The telegraphy system in India is coming to an end in July 2013, reports The Christian Science Monitor:
At the Bharat Sanchar Nigam Limited (BSNL), India's state-owned telecom company, a message emerges from a dot matrix printer addressing a soldier's Army unit in Delhi. "GRANDMOTHER SERIOUS. 15 DAYS LEAVE EXTENSION," it reads. It's one of about 5,000 such missives still being sent every day by telegram – a format favored for its "sense of urgency and authenticity," explains a BSNL official.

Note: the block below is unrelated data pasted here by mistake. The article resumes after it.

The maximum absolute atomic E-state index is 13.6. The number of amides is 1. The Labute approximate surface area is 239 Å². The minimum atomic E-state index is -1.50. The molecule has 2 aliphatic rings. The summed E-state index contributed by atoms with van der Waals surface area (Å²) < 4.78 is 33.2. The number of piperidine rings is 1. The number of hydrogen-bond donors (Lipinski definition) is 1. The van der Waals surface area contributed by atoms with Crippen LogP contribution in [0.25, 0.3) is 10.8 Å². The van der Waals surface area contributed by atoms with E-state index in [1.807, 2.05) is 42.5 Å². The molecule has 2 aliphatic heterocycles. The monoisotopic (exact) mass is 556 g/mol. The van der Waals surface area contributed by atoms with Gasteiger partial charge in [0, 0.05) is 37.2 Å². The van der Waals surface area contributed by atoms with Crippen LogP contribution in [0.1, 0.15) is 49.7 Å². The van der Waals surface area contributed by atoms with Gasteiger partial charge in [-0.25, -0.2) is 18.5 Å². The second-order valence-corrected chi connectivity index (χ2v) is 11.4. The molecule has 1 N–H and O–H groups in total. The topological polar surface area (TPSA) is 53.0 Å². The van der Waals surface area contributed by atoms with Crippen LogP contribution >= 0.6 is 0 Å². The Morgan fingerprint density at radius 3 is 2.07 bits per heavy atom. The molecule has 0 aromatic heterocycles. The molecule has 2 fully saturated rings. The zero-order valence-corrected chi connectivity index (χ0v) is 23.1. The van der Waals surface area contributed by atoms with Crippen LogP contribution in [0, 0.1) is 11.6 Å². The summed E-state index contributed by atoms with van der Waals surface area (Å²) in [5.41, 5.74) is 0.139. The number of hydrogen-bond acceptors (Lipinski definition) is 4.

But the days of such communication are numbered: BSNL will send its last telegram message somewhere in India on July 14.
The history of the telegraph in India goes back to Dr William Brooke O'Shaughnessy, an Irish physician who linked Calcutta and Diamond Harbour via cable in 1853.
In my reading queue: "Connecting the Nineteenth-Century World", a ferociously expensive book on the 19th century telegram; and Richard Menke's "Telegraphic Realism: Victorian Fiction and Other Information Systems" making its way home via Melcat.
Postage stamp images from the Arthur Maury Album and Catalogue of Postage Stamps and Telegraph Stamps, 1894, Paris, via StampCommunity.